Teaching girls that their appearance is the first thing you notice tells them that looks are more important than anything. It sets them up for dieting at age 5 and foundation at age 11 and boob jobs at 17 and Botox at 23. As our cultural imperative for girls to be hot 24/7 has become the new normal, American women have become increasingly unhappy. What's missing? A life of meaning, a life of ideas and reading books and being valued for our thoughts and accomplishments.

That's why I force myself to talk to little girls as follows.

"Maya," I said, crouching down at her level, looking into her eyes, "very nice to meet you."

"Nice to meet you too," she said, in that trained, polite, talking-to-adults good girl voice.

"Hey, what are you reading?" I asked, a twinkle in my eyes. I love books. I'm nuts for them. I let that show.

Her eyes got bigger, and the practiced, polite facial expression gave way to genuine excitement over this topic. She paused, though, a little shy of me, a stranger.

"I LOVE books," I said. "Do you?"

Most kids do.

"YES," she said. "And I can read them all by myself now!"

"Wow, amazing!" I said. And it is, for a five-year-old. You go on with your bad self, Maya.

"What's your favorite book?" I asked.

"I'll go get it! Can I read it to you?"

Purplicious was Maya's pick and a new one to me, as Maya snuggled next to me on the sofa and proudly read aloud every word, about our heroine who loves pink but is tormented by a group of girls at school who only wear black. Alas, it was about girls and what they wore, and how their wardrobe choices defined their identities. But after Maya closed the final page, I steered the conversation to the deeper issues in the book: mean girls and peer pressure and not going along with the group. I told her my favorite color in the world is green, because I love nature, and she was down with that.

Not once did we discuss clothes or hair or bodies or who was pretty. It's surprising how hard it is to stay away from those topics with little girls, but I'm stubborn.

I told her that I'd just written a book, and that I hoped she'd write one too one day. She was fairly psyched about that idea. We were both sad when Maya had to go to bed, but I told her next time to choose another book and we'd read it and talk about it. Oops. That got her too amped up to sleep, and she came down from her bedroom a few times, all jazzed up.

So, one tiny bit of opposition to a culture that sends all the wrong messages to our girls. One tiny nudge towards valuing female brains. One brief moment of intentional role modeling. Will my few minutes with Maya change our multibillion dollar beauty industry, reality shows that demean women, our celebrity-manic culture? No. But I did change Maya's perspective for at least that evening.

Try this the next time you meet a little girl. She may be surprised and unsure at first, because few ask her about her mind, but be patient and stick with it. Ask her what she's reading. What does she like and dislike, and why? There are no wrong answers. You're just generating an intelligent conversation that respects her brain. For older girls, ask her about current events issues: pollution, wars, school budgets slashed. What bothers her out there in the world? How would she fix it if she had a magic wand? You may get some intriguing answers. Tell her about your ideas and accomplishments and your favorite books. Model for her what a thinking woman says and does.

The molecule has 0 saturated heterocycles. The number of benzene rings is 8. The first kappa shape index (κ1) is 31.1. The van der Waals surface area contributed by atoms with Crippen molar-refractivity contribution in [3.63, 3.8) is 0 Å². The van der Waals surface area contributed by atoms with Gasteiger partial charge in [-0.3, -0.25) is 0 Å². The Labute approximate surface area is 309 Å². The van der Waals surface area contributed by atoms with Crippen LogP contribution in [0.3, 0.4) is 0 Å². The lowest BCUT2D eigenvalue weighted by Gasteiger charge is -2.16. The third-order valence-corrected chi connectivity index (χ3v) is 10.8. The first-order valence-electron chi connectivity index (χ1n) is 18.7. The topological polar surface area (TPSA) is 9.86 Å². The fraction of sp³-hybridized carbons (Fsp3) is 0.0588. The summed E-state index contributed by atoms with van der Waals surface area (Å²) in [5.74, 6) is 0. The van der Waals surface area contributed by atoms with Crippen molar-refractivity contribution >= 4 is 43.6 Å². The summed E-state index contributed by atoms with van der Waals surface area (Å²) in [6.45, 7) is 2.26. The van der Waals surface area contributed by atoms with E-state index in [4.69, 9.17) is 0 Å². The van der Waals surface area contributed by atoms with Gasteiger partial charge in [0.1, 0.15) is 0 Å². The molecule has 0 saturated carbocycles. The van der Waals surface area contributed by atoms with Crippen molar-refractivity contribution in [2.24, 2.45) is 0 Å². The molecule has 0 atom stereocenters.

And let me know the response you get at!/lisabloom and Facebook.

Here's to changing the world, one little girl at a time.

For many more tips on how keep yourself and your daughter smart, check out my new book, Think: Straight Talk for Women to Stay Smart in a Dumbed-Down World,

* * * * *

Please ask my kids what books they like best right now!  And the girls would love to show off how much they can read (think BOB books, not classical literature).  They’d also show and tell you all about the animals they are learning about during video time and at the zoo. Piper is especially excited that H2O is water—something she learned at preschool, and Kyla will tell you what to do in an earthquake, another preschool lesson.  Wesley will just want to snatch what you have in your hands and declare it “mine” but he’d be happy to play puppy, duck, or dinosaur with you.  
Just changing the world, one cute kid at a time….

Wednesday, January 11, 2012

A Boy and His Balls

I mean this in the single-entendre sense.  The picture says it all.Janaury 006

Tuesday, January 10, 2012

No Reptiles!

Finally we made it to a Creature Feature at the zoo that didn’t involve a reptile.  (You’re welcome, Sharla.)

What could it be?  It has a cage and some toys.  Its name is Lucy.

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It’s a…..

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Yep, one of those stinky creatures that Dwayne used to own…when he was single.  But they are cute.  Piper would now rather have a ferret than a dog.  Um, thanks, Zoomazium.

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Saturday, January 7, 2012

Flavia is Back!

I’ve written earlier about Flavia de Luce before when I discovered129850152 Alan Bradley’s first mystery starring this, er, unconventional 9-year old chemist.  She is eleven years old in the fourth book in the series and still as readable as ever.  My friend, Sheryl, and I love a lot of the same books so when she told me she had just finished the fourth book and had it in her car, I immediately borrowed in and read it in less than 24 hours.  Sheryl, I’ll be calling soon, so we can talk discuss it!